All the Ways To Know If That Volcano Might Kill You

By Erik Klemetti | April 13, 2017 10:30 am
Philippines, Volcano Pinatubo erupting

Getty Images

Dangerous volcanoes are everywhere. But, how dangerous is dangerous or deadliest? Recently, I tried to tackle that notion and codify some ideas about what makes one volcano dangerous when it erupts, while another is merely spectacular. It turns out you can condense a lot of the hazard into a few main factors—and many of them depend on how many people make their homes near these volcanoes.

To start building my list of most dangerous volcanoes, I mined the Smithsonian Institute/USGS Global Volcanism Program database. I found 63 volcanoes with over 10 million people living within 100 kilometers (62 miles)—and 14 of those have erupted in the last 200 years. Gede-Pangrango in Indonesia has over 40 million people living within 100 kilometers of the volcano. And 32 of the 63 volcanoes with 10 million people living within 100 kilometers are in Indonesia.

If we expand this and think about places where at least 1 million people live within 30 kilometers (18 miles), Indonesia is far and away the top, with more volcanoes with 1+ million living within 30 kilometers than the next four countries combined: Philippines, Guatemala, El Salvador, and Mexico.

The number of volcanoes with more than 1 million people living within 30 kilometers, divided by country. Data compiled from the Global Volcanism Program, Smithsonian/USGS

The number of volcanoes with more than 1 million people living within 30 kilometers, divided by country. Data compiled from the Global Volcanism Program, Smithsonian/USGSErik Klemetti

Beyond those population figures, the risk calculation gets trickier: Volcanoes aren’t as binary as “snake venomous, snake not venomous.” To simplify things, I decided to identify the main factors that influence immediate danger from a volcano. One thing many people don’t know: Deaths from volcanic eruptions are low compared to deaths from the consequences of large eruptions (like cooler global temperatures from volcanic aerosols). Here, I’m talking about rapid impacts of eruptions (minutes to days).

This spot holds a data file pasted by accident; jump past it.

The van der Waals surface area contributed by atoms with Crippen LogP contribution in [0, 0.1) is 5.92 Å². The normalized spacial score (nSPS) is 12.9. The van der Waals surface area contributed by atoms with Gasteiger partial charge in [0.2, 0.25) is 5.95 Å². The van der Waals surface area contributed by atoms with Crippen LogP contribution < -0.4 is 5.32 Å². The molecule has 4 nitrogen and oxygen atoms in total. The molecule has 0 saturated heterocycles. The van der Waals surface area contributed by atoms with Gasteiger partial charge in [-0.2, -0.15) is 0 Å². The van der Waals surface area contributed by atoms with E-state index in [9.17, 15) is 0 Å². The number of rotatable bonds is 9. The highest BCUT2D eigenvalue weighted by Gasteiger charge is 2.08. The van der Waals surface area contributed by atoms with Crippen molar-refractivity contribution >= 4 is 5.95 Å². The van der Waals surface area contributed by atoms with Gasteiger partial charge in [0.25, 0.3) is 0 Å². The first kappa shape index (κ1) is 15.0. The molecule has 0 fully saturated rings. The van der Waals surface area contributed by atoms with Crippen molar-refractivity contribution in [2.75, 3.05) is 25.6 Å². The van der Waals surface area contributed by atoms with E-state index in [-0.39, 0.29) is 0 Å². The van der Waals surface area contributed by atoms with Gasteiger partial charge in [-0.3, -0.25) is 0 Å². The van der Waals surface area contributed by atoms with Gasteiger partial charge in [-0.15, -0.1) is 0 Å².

I decided that there are four main factors for deciding how dangerous a volcano might be:

Population: We know this one already. I looked at the number of people living within 5, 10, 30 and 100 kilometers of the volcano, then weighted the numbers. As you go out from the volcano, the hazards generally decline. A large population further away might only experience some ash fall or mudflow confined to a river valley—though those can be very deadly if you’re not careful. Populations closer to the volcano bear the full brunt of pyroclastic flows (likely the biggest killer), heavy ash fall, and lava flows (although they aren’t that deadly).

Type of magma erupted: Different types of magma produce different types of eruptions. Sticky, silica-rich magma like rhyolite and dacite can produce explosive eruptions (bad) while silica-poor magma like basalt tends towards lava flows (less bad). So, a volcano that tends to erupt rhyolite and dacite gets a higher score and the converse for basalt.